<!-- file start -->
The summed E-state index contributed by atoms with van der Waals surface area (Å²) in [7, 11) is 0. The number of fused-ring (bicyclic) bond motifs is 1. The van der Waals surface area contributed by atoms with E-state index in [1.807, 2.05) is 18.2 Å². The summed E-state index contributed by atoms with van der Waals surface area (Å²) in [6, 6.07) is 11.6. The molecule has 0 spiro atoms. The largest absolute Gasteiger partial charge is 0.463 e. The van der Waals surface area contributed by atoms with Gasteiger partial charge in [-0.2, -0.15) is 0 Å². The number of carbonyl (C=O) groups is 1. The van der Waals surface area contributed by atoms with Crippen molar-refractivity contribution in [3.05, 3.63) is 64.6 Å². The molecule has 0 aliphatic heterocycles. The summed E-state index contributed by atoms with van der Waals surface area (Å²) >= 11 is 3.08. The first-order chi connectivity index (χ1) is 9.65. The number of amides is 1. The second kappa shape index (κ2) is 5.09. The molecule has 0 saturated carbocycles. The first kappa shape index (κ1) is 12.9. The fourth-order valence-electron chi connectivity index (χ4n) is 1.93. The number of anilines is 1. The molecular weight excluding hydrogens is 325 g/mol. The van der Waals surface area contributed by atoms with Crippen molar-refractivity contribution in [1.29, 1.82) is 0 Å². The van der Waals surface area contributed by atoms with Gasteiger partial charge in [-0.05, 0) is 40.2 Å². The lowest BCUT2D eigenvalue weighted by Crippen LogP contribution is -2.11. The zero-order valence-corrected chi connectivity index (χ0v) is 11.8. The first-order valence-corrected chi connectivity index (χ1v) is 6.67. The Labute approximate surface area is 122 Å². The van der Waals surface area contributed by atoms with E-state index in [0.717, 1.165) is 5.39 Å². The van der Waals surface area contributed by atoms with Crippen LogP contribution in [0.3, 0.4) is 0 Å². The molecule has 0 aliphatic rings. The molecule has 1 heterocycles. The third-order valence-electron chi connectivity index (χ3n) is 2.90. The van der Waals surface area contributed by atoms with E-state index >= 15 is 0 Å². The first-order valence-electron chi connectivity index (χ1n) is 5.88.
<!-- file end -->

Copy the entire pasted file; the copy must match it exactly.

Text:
The summed E-state index contributed by atoms with van der Waals surface area (Å²) in [7, 11) is 0. The number of fused-ring (bicyclic) bond motifs is 1. The van der Waals surface area contributed by atoms with E-state index in [1.807, 2.05) is 18.2 Å². The summed E-state index contributed by atoms with van der Waals surface area (Å²) in [6, 6.07) is 11.6. The molecule has 0 spiro atoms. The largest absolute Gasteiger partial charge is 0.463 e. The van der Waals surface area contributed by atoms with Gasteiger partial charge in [-0.2, -0.15) is 0 Å². The number of carbonyl (C=O) groups is 1. The van der Waals surface area contributed by atoms with Crippen molar-refractivity contribution in [3.05, 3.63) is 64.6 Å². The molecule has 0 aliphatic heterocycles. The summed E-state index contributed by atoms with van der Waals surface area (Å²) >= 11 is 3.08. The first-order chi connectivity index (χ1) is 9.65. The number of amides is 1. The second kappa shape index (κ2) is 5.09. The molecule has 0 saturated carbocycles. The first kappa shape index (κ1) is 12.9. The fourth-order valence-electron chi connectivity index (χ4n) is 1.93. The number of anilines is 1. The molecular weight excluding hydrogens is 325 g/mol. The van der Waals surface area contributed by atoms with Crippen molar-refractivity contribution in [1.29, 1.82) is 0 Å². The van der Waals surface area contributed by atoms with Gasteiger partial charge in [-0.05, 0) is 40.2 Å². The lowest BCUT2D eigenvalue weighted by Crippen LogP contribution is -2.11. The zero-order valence-corrected chi connectivity index (χ0v) is 11.8. The first-order valence-corrected chi connectivity index (χ1v) is 6.67. The Labute approximate surface area is 122 Å². The van der Waals surface area contributed by atoms with E-state index in [0.717, 1.165) is 5.39 Å². The van der Waals surface area contributed by atoms with Crippen LogP contribution in [0.3, 0.4) is 0 Å². The molecule has 0 aliphatic rings. The molecule has 1 heterocycles. The third-order valence-electron chi connectivity index (χ3n) is 2.90. The van der Waals surface area contributed by atoms with E-state index >= 15 is 0 Å². The first-order valence-electron chi connectivity index (χ1n) is 5.88.